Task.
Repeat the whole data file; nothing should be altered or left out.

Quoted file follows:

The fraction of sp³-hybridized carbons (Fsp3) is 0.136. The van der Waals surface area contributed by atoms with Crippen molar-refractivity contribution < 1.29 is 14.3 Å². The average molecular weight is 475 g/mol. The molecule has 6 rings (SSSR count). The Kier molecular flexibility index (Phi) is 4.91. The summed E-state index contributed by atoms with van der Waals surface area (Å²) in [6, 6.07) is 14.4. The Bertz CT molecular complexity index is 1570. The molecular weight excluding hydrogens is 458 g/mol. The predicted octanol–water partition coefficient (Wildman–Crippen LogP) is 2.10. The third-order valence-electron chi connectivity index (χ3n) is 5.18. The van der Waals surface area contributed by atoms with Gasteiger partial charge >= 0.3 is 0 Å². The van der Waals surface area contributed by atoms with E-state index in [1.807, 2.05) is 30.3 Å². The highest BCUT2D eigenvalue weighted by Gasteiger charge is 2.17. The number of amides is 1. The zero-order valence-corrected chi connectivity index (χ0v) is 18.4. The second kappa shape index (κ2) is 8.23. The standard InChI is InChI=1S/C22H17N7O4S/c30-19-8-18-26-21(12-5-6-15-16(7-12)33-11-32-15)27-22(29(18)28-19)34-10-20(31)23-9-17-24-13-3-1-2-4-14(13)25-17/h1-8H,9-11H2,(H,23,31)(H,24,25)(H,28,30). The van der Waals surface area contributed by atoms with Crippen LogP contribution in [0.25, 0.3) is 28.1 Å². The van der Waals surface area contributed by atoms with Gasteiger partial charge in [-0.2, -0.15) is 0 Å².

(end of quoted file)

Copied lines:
The fraction of sp³-hybridized carbons (Fsp3) is 0.136. The van der Waals surface area contributed by atoms with Crippen molar-refractivity contribution < 1.29 is 14.3 Å². The average molecular weight is 475 g/mol. The molecule has 6 rings (SSSR count). The Kier molecular flexibility index (Phi) is 4.91. The summed E-state index contributed by atoms with van der Waals surface area (Å²) in [6, 6.07) is 14.4. The Bertz CT molecular complexity index is 1570. The molecular weight excluding hydrogens is 458 g/mol. The predicted octanol–water partition coefficient (Wildman–Crippen LogP) is 2.10. The third-order valence-electron chi connectivity index (χ3n) is 5.18. The van der Waals surface area contributed by atoms with Gasteiger partial charge >= 0.3 is 0 Å². The van der Waals surface area contributed by atoms with E-state index in [1.807, 2.05) is 30.3 Å². The highest BCUT2D eigenvalue weighted by Gasteiger charge is 2.17. The number of amides is 1. The zero-order valence-corrected chi connectivity index (χ0v) is 18.4. The second kappa shape index (κ2) is 8.23. The standard InChI is InChI=1S/C22H17N7O4S/c30-19-8-18-26-21(12-5-6-15-16(7-12)33-11-32-15)27-22(29(18)28-19)34-10-20(31)23-9-17-24-13-3-1-2-4-14(13)25-17/h1-8H,9-11H2,(H,23,31)(H,24,25)(H,28,30). The van der Waals surface area contributed by atoms with Crippen LogP contribution in [0.25, 0.3) is 28.1 Å². The van der Waals surface area contributed by atoms with Gasteiger partial charge in [-0.2, -0.15) is 0 Å².